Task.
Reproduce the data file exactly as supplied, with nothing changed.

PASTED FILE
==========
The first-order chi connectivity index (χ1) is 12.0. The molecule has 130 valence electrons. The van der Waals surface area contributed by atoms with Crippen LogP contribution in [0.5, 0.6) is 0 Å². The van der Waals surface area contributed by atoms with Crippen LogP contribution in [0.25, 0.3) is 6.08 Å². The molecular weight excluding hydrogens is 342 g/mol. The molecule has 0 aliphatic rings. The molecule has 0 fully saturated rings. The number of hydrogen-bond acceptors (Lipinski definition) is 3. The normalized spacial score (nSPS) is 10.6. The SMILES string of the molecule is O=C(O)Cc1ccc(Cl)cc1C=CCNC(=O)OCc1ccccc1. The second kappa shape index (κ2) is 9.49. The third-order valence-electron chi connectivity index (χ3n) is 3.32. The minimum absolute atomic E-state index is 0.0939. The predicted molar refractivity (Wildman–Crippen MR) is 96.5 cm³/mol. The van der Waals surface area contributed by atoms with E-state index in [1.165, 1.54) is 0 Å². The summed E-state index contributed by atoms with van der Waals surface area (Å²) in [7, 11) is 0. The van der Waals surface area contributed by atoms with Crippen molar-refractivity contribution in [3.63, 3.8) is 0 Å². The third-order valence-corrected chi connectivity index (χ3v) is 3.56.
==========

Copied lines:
The first-order chi connectivity index (χ1) is 12.0. The molecule has 130 valence electrons. The van der Waals surface area contributed by atoms with Crippen LogP contribution in [0.5, 0.6) is 0 Å². The van der Waals surface area contributed by atoms with Crippen LogP contribution in [0.25, 0.3) is 6.08 Å². The molecular weight excluding hydrogens is 342 g/mol. The molecule has 0 aliphatic rings. The molecule has 0 fully saturated rings. The number of hydrogen-bond acceptors (Lipinski definition) is 3. The normalized spacial score (nSPS) is 10.6. The SMILES string of the molecule is O=C(O)Cc1ccc(Cl)cc1C=CCNC(=O)OCc1ccccc1. The second kappa shape index (κ2) is 9.49. The third-order valence-electron chi connectivity index (χ3n) is 3.32. The minimum absolute atomic E-state index is 0.0939. The predicted molar refractivity (Wildman–Crippen MR) is 96.5 cm³/mol. The van der Waals surface area contributed by atoms with E-state index in [1.165, 1.54) is 0 Å². The summed E-state index contributed by atoms with van der Waals surface area (Å²) in [7, 11) is 0. The van der Waals surface area contributed by atoms with Crippen molar-refractivity contribution in [3.63, 3.8) is 0 Å². The third-order valence-corrected chi connectivity index (χ3v) is 3.56.